Death, rebirth and the act of prayer in Stephen Taylor’s oak tree

I learned of British painter Stephen Taylor from a book by Alain de Botton titled “The Pleasures and the Sorrows of Work.”

Taylor, wrote de Botton, “has spent much of the last two years in a wheat field in East Anglia repeatedly painting the same oak tree under a range of different lights and weathers. He was out in two feet of snow last winter and this summer, at three in the morning, he lay on his back tracing the upper branches of the tree by the light of a solstice moon.”

“Oak: One Tree, Three Years, Fifty Paintings” (2012) is Taylor’s own book, his own words about his work.

Taylor, who was born in 1958, encountered the tree while grieving the deaths of both parents and a girlfriend, all within the same year.

At the Essex boarding school where he was employed as resident artist, he was drawn to stories of death and rebirth. He did some paintings of crucifixions. Gradually he realized something was missing, “a constant from my childhood life — the countryside.

“I certainly had a sense of place, and I had shared it with others. But I had not created a sense of how thousands of smaller worlds exist within a panorama — each with its own character.”

He had already painted and taught for many years. He had done Ph.D. research on the English landscape painter John Constable.

Out walking in the countryside one day, he was “overpowered by a feeling that something in this very ordinary tree was crying out to be set down to paint, and that if he could only do it justice, his life would in indistinct ways be redeemed, and its hardships sublimated.”

He ended up painting his tree in snow and storms, at dawn, high noon, dusk, the middle of the night, and through a lunar eclipse. He painted the tree with, at various times, swallows, wood pigeons, blackbirds and blue tits flitting about.

He painted the tree during every phase of the crop-rotation sequence, from oilseed rape to wheat to barley. He once saw the tree, after watching a film about the English Civil War, as green fire.

He could spend months on a single canvas. He sometimes forgot to eat.

“In bright weather,” he observed, “contrast effects are easily visible. For example, if you look at the faintly yellow highlights of snow then at a dark tree trunk, the trunk momentarily seems blue — a contrast effect. If you look back at the snow and peer into its shadows, a blue-violet light appears. The sky is equally colourful: overhead is ultramarine with a red undertone, the horizon a neon turquoise. Dramatic, stark, and alive, the colours challenge you.”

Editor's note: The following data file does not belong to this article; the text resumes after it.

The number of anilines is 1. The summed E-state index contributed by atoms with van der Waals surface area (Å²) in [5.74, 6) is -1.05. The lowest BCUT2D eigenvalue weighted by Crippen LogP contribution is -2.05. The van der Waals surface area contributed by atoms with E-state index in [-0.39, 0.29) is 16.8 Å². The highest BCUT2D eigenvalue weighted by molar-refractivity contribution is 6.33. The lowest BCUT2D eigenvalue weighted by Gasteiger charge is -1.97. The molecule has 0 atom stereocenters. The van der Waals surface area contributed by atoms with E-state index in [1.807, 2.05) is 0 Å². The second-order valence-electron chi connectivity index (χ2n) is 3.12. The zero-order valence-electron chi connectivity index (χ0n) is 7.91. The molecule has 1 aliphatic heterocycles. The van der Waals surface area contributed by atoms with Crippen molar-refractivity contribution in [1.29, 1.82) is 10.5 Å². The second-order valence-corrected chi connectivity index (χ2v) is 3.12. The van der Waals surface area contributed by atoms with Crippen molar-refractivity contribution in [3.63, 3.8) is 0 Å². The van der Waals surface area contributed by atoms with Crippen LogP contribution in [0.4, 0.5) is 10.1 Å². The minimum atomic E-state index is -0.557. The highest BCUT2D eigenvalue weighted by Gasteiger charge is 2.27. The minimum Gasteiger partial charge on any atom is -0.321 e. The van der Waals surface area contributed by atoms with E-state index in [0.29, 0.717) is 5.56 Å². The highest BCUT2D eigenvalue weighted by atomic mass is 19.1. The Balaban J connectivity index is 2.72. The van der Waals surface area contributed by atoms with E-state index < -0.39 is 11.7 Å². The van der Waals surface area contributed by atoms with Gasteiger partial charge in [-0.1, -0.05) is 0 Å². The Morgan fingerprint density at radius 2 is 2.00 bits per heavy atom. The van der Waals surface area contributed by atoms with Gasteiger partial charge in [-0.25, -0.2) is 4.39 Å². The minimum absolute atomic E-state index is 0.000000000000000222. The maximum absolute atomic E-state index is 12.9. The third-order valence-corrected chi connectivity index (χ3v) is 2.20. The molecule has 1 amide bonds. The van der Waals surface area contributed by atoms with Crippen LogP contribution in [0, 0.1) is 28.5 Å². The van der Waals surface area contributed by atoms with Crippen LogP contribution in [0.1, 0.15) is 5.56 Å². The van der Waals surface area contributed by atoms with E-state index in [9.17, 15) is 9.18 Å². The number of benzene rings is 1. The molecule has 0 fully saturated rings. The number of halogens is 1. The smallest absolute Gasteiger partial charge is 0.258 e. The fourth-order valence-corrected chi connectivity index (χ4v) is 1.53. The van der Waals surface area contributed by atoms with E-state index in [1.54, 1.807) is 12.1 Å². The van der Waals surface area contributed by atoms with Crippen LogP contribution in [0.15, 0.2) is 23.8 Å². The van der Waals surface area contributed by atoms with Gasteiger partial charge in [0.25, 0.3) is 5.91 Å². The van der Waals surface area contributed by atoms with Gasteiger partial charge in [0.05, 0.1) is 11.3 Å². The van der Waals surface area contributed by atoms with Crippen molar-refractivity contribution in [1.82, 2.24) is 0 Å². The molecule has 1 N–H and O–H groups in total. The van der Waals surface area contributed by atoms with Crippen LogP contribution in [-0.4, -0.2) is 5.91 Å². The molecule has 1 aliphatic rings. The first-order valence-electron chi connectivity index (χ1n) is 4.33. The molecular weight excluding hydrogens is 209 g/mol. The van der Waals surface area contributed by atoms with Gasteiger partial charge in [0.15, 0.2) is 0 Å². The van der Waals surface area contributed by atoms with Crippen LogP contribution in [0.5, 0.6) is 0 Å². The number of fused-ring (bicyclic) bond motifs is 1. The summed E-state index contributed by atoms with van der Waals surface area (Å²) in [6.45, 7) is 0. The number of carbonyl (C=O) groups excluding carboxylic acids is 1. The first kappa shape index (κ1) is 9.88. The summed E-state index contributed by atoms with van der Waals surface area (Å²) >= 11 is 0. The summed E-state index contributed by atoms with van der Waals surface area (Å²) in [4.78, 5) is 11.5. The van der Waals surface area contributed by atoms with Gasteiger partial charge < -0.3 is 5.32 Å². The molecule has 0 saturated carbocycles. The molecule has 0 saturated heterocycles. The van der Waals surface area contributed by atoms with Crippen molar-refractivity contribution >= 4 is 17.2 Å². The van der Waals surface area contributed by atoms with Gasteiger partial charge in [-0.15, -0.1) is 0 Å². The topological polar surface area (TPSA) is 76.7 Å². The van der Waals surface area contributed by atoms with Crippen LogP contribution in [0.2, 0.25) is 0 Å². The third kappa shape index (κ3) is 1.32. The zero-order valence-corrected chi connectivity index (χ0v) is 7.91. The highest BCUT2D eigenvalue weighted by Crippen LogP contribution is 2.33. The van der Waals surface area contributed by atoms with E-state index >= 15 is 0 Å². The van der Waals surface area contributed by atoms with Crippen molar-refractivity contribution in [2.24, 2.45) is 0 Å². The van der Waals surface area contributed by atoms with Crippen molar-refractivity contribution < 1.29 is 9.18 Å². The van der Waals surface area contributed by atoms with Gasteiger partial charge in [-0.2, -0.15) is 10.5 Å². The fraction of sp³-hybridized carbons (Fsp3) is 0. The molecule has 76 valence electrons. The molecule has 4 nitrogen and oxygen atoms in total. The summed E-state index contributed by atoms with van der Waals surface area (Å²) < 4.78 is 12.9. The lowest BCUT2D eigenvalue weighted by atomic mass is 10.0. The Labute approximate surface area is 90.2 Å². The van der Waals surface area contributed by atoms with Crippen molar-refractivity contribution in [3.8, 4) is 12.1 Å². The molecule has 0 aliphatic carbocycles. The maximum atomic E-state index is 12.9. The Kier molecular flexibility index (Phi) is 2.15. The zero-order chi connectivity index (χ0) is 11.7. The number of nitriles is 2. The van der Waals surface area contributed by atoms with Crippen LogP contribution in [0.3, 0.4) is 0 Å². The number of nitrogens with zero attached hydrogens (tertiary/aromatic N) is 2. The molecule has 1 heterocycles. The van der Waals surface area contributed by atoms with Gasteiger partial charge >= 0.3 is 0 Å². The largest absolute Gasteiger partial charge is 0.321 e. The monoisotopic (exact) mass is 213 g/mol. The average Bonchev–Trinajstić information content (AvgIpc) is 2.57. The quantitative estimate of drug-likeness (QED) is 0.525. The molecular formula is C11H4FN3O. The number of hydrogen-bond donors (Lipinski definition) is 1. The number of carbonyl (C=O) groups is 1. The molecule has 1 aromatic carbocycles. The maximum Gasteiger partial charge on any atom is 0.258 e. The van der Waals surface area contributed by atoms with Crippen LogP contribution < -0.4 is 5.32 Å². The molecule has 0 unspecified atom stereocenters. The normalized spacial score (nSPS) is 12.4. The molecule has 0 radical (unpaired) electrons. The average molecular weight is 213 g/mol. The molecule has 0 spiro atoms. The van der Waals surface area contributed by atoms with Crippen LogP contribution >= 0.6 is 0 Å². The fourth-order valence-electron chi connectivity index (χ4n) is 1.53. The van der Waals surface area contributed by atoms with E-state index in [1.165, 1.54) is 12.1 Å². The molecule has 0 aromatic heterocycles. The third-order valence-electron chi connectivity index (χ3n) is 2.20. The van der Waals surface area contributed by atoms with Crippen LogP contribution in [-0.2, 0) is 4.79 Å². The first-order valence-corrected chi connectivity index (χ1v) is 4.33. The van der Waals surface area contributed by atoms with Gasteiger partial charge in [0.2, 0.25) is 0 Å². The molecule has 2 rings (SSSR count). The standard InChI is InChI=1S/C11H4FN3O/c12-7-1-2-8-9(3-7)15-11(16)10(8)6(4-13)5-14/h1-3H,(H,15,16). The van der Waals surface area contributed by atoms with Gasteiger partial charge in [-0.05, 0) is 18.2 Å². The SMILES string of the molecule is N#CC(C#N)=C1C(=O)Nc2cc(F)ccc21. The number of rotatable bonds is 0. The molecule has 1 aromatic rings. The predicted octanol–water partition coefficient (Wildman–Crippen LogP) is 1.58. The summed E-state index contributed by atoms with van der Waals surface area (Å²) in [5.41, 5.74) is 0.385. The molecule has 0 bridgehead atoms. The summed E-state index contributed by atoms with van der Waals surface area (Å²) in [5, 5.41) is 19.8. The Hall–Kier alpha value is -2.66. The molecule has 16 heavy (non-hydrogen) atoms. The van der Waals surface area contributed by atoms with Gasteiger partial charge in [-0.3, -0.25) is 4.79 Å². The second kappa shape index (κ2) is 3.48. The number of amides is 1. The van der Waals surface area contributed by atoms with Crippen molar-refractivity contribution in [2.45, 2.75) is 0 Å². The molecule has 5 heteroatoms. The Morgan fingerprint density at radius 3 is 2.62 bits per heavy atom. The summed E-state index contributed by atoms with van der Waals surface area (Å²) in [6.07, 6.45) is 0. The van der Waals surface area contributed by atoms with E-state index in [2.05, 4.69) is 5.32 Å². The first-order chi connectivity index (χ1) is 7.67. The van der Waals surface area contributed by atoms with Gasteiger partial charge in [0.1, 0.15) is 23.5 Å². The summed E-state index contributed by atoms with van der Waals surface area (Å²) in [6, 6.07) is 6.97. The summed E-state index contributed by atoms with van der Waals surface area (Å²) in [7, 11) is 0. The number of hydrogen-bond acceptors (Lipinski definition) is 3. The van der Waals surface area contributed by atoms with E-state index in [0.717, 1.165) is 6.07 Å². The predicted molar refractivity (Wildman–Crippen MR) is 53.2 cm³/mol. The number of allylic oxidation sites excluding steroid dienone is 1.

Taylor made his first oak tree painting on a June afternoon in 2003 and completed the series in August of 2006.

Wrote de Botton of that time: “Taylor is tormented by a sense of responsibility for the appearance of things. He can be kept awake at night by what he sees as an injustice in the colour of wheat or an uneasy fault line between two patches of sky.”

“Absolute attention is prayer,” observed Simone Weil.

Marketing and technology manipulate the contemporary gaze to glance across and bounce off a million glittery surfaces a day. To stay in one place, to look ever more deeply at one thing, to spend three years giving glory to a single oak approaches, to my mind, a religious act. 

Taylor now lives and paints in Wales. He finds himself especially drawn to waterfalls. He recently spoke, along with a philosopher and a Christian theologian, at a panel held at St. Albans Cathedral. The subject of his talk: “Why Painting Matters.”

He explained: “The talk explores the slow, hand made contact with the world that good paintings make — as opposed to photos which are, after all, instant, indirect machine images. Each contact is a unique encounter which teaches the endless richness of nature. Cézanne, for example, saw no end to the variation of Mont Sainte-Victoire, or Constable his valley, and so on. The encounter also shows a world independent of us, that cannot be owned.

“Properly felt, all this might be frightening. We are not made for daily infinity, and can be undermined by it. But good painting can confront such truths and, in a small way, make it possible to manage and incorporate them into our lives.”

All of creation, Taylor’s labor of love reminds us, is connected — cell to cell, drop of water to drop of water, leaf to leaf.

I bought my copy of his book used. As if to underscore the point, inside the front cover is an inscription: “Happy March 2016. To my Aunti M. You are like a Tree to me. Planted by rivers of water … I have loved you from the moment my hands first touched you. My heart is knit to you by Love — Love is a Poem …written by God. Your niece, Sarah Jane.”

Opposite, filling the whole page, is a lovely sketch of an oak.


Heather King is a blogger, speaker and the author of several books. For more, visit heather-king.com.

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